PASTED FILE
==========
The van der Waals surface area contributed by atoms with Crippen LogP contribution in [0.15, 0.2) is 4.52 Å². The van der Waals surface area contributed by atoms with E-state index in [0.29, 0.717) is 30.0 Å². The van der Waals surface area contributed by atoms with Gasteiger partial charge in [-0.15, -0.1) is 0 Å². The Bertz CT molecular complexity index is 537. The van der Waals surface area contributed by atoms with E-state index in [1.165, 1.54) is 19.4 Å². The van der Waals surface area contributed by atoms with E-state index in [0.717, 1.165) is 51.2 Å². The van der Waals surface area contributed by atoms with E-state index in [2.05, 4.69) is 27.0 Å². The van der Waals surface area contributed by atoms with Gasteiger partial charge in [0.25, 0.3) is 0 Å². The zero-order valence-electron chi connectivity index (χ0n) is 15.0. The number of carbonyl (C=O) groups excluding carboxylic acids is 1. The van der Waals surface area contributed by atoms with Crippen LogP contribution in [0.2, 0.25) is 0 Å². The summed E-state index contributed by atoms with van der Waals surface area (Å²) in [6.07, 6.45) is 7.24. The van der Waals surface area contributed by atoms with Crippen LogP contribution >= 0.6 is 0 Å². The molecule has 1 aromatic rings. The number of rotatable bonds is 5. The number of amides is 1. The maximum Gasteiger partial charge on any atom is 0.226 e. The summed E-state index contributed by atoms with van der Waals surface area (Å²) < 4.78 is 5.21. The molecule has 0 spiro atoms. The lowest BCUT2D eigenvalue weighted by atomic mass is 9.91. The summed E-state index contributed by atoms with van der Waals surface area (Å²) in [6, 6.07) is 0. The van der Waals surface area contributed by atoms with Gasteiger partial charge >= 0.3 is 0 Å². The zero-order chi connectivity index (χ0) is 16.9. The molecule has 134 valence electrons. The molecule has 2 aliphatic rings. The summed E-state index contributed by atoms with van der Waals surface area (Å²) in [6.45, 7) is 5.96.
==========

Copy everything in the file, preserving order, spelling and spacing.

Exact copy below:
The van der Waals surface area contributed by atoms with Crippen LogP contribution in [0.15, 0.2) is 4.52 Å². The van der Waals surface area contributed by atoms with E-state index in [0.29, 0.717) is 30.0 Å². The van der Waals surface area contributed by atoms with Gasteiger partial charge in [-0.15, -0.1) is 0 Å². The Bertz CT molecular complexity index is 537. The van der Waals surface area contributed by atoms with E-state index in [1.165, 1.54) is 19.4 Å². The van der Waals surface area contributed by atoms with E-state index in [0.717, 1.165) is 51.2 Å². The van der Waals surface area contributed by atoms with E-state index in [2.05, 4.69) is 27.0 Å². The van der Waals surface area contributed by atoms with Gasteiger partial charge in [0.25, 0.3) is 0 Å². The zero-order valence-electron chi connectivity index (χ0n) is 15.0. The number of carbonyl (C=O) groups excluding carboxylic acids is 1. The van der Waals surface area contributed by atoms with Crippen LogP contribution in [0.2, 0.25) is 0 Å². The summed E-state index contributed by atoms with van der Waals surface area (Å²) in [6.07, 6.45) is 7.24. The van der Waals surface area contributed by atoms with Crippen LogP contribution >= 0.6 is 0 Å². The molecule has 1 aromatic rings. The number of rotatable bonds is 5. The number of amides is 1. The maximum Gasteiger partial charge on any atom is 0.226 e. The summed E-state index contributed by atoms with van der Waals surface area (Å²) < 4.78 is 5.21. The molecule has 0 spiro atoms. The lowest BCUT2D eigenvalue weighted by atomic mass is 9.91. The summed E-state index contributed by atoms with van der Waals surface area (Å²) in [6, 6.07) is 0. The van der Waals surface area contributed by atoms with Gasteiger partial charge >= 0.3 is 0 Å². The zero-order chi connectivity index (χ0) is 16.9. The molecule has 134 valence electrons. The molecule has 2 aliphatic rings. The summed E-state index contributed by atoms with van der Waals surface area (Å²) in [6.45, 7) is 5.96.